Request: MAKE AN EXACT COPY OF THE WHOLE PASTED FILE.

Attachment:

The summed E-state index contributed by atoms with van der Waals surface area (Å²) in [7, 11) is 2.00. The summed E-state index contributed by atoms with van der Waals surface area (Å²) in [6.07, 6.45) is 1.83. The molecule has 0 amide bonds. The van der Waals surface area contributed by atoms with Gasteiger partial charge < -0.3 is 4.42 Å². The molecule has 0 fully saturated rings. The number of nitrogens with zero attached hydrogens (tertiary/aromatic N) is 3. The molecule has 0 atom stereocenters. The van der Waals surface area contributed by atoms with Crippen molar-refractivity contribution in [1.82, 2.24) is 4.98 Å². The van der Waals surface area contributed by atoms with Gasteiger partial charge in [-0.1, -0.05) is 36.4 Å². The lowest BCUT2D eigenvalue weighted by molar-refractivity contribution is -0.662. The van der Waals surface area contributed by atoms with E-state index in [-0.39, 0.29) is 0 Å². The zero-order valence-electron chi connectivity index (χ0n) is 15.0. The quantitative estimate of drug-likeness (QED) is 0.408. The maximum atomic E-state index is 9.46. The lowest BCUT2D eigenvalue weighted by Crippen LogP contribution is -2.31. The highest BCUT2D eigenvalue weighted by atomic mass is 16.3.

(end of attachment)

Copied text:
The summed E-state index contributed by atoms with van der Waals surface area (Å²) in [7, 11) is 2.00. The summed E-state index contributed by atoms with van der Waals surface area (Å²) in [6.07, 6.45) is 1.83. The molecule has 0 amide bonds. The van der Waals surface area contributed by atoms with Gasteiger partial charge < -0.3 is 4.42 Å². The molecule has 0 fully saturated rings. The number of nitrogens with zero attached hydrogens (tertiary/aromatic N) is 3. The molecule has 0 atom stereocenters. The van der Waals surface area contributed by atoms with Crippen molar-refractivity contribution in [1.82, 2.24) is 4.98 Å². The van der Waals surface area contributed by atoms with Gasteiger partial charge in [-0.1, -0.05) is 36.4 Å². The lowest BCUT2D eigenvalue weighted by molar-refractivity contribution is -0.662. The van der Waals surface area contributed by atoms with E-state index in [-0.39, 0.29) is 0 Å². The zero-order valence-electron chi connectivity index (χ0n) is 15.0. The quantitative estimate of drug-likeness (QED) is 0.408. The maximum atomic E-state index is 9.46. The lowest BCUT2D eigenvalue weighted by Crippen LogP contribution is -2.31. The highest BCUT2D eigenvalue weighted by atomic mass is 16.3.